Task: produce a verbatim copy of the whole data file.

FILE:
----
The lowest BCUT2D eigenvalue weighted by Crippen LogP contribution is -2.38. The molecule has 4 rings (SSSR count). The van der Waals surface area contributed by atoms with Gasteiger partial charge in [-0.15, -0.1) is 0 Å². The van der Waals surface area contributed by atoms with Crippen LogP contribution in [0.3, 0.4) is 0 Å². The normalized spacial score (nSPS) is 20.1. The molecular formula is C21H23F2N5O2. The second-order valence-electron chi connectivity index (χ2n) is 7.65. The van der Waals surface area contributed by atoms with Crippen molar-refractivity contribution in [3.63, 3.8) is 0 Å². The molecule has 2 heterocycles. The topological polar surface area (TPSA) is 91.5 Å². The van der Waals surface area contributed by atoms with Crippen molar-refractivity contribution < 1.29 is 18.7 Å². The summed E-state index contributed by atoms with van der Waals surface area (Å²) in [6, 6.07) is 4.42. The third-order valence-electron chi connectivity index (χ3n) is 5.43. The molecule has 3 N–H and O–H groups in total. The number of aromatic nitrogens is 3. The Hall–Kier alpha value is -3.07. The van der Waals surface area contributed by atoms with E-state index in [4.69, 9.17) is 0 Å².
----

The lowest BCUT2D eigenvalue weighted by Crippen LogP contribution is -2.38. The molecule has 4 rings (SSSR count). The van der Waals surface area contributed by atoms with Gasteiger partial charge in [-0.15, -0.1) is 0 Å². The van der Waals surface area contributed by atoms with Crippen LogP contribution in [0.3, 0.4) is 0 Å². The normalized spacial score (nSPS) is 20.1. The molecular formula is C21H23F2N5O2. The second-order valence-electron chi connectivity index (χ2n) is 7.65. The van der Waals surface area contributed by atoms with Crippen molar-refractivity contribution in [3.63, 3.8) is 0 Å². The molecule has 2 heterocycles. The topological polar surface area (TPSA) is 91.5 Å². The van der Waals surface area contributed by atoms with Crippen molar-refractivity contribution < 1.29 is 18.7 Å². The summed E-state index contributed by atoms with van der Waals surface area (Å²) in [6, 6.07) is 4.42. The third-order valence-electron chi connectivity index (χ3n) is 5.43. The molecule has 3 N–H and O–H groups in total. The number of aromatic nitrogens is 3. The Hall–Kier alpha value is -3.07. The van der Waals surface area contributed by atoms with E-state index in [4.69, 9.17) is 0 Å².